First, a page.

Cody Dock is a huge ex-industrial dock located on the banks of the River Lea overlooking Canning Town. The dock is now home to a dynamic artistic community who are in the process of transforming the place from dereliction into an oasis of creativity and production.

Central to this project is reopening the dock to the Lea’s tidal waters so it can once more be used by boats. This requires the removal of a dam and the introduction of an opening footbridge.

The new footbridge is one of the final missing links unlocking the ‘Leaway’ footpath and cycle route, a riverside green corridor which runs from Hertfordshire, through Waltham Abbey and the Olympic Park, all the way to the Thames.

Since its decommissioning in the 1980s, the dock lain largely forgotten. In 2009 it was rediscovered and taken on by Gasworks Dock Partnership who, with the help of more than 5,000 volunteers, spent 12 years clearing, decontaminating and restoring the historic dock.

In 2014 Thomas Randall-Page approached Simon Myers of Gasworks Dock Partnership who had planned a traditional bascule bridge for the site. With the backup of engineer Tim Lucas, he made a counter proposal inspiring Myers to take a leap of faith with an unproven concept for a totally new typology of bridge.

Raising, swinging, sliding, folding and tilting ... the solutions to the challenge of the opening bridge are many and varied. Seeing the potential for public spectacle inherent in the opening of a bridge, Randall-Page set about adding to this long established list of motions

‘Nobody expects a square to roll, I find a childlike joy in this element of surprise.’ Thomas Randall-Page, designer


Rolling along to the channel it crosses, this unique bridge design owes much to its Victorian forebears. They knew that moving large heavy structures efficiently requires that they are part of balanced systems, and this design works on the same principle of equilibrium.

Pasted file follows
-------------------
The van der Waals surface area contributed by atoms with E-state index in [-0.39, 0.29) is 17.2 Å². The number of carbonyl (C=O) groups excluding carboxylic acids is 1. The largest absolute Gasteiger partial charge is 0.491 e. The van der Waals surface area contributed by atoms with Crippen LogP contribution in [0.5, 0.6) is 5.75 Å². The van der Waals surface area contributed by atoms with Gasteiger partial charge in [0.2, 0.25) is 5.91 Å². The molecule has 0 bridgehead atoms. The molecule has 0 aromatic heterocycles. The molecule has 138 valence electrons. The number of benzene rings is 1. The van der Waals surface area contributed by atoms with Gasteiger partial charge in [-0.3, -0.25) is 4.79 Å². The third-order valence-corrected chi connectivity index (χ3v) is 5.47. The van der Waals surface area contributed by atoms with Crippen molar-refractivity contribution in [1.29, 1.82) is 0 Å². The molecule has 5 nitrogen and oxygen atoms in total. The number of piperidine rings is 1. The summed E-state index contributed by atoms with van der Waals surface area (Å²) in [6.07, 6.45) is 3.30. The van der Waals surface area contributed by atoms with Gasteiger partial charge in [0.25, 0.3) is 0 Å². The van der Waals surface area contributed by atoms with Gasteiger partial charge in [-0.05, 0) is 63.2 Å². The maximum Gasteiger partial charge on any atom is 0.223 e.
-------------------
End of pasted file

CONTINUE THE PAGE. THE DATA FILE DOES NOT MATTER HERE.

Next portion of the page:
Toothed portals at each end of the bridge roll on undulating rails cast into the concrete abutments on either bank.

Ballast fills the top of each square portal, countering the weight of the bridge deck that connects them. This symmetry allows the whole bridge structure to smoothly roll through 180 degrees to a fully inverted position facilitating the passage of boats back and forth from the river to the dock. 

‘The idea for an opening bridge with a single moving part – the bridge itself – sounds simple but as you can probably guess, was actually really hard to do. We are proud to be part of the fantastic team that made it work.’ Tim Lucas, structural engineer

So finely balanced is this system that the 12-tonne bridge requires no motors or electricity to operate it. Instead, much like a canal lock, the opening motion is manually powered via two hand winches.

Constructed in south London from weathering steel and oak, the bridge design aims to be understated in its rest position but celebratory and playful in its movement creating a spectacular and memorable event when operated. 

‘This was an extremely complex and challenging project, with a tight budget and tight tolerances as well as an untested form. It was a treat to realise this with an exceptional and collaborative team – there is a lot of pride in the outcome from everyone involved in fabricating and installing it.’ David Knight, contractor/engineer


Lightweight balustrades woven from reinforcement bar bound the deck on either side. When taller vessels need to pass, these elements fold down flat to the deck before the bridge is opened.

Part of an ambitious community-led regeneration project, it is hoped this revolutionary bridge will become an important landmark and a symbol of the dynamic creative community which is growing here.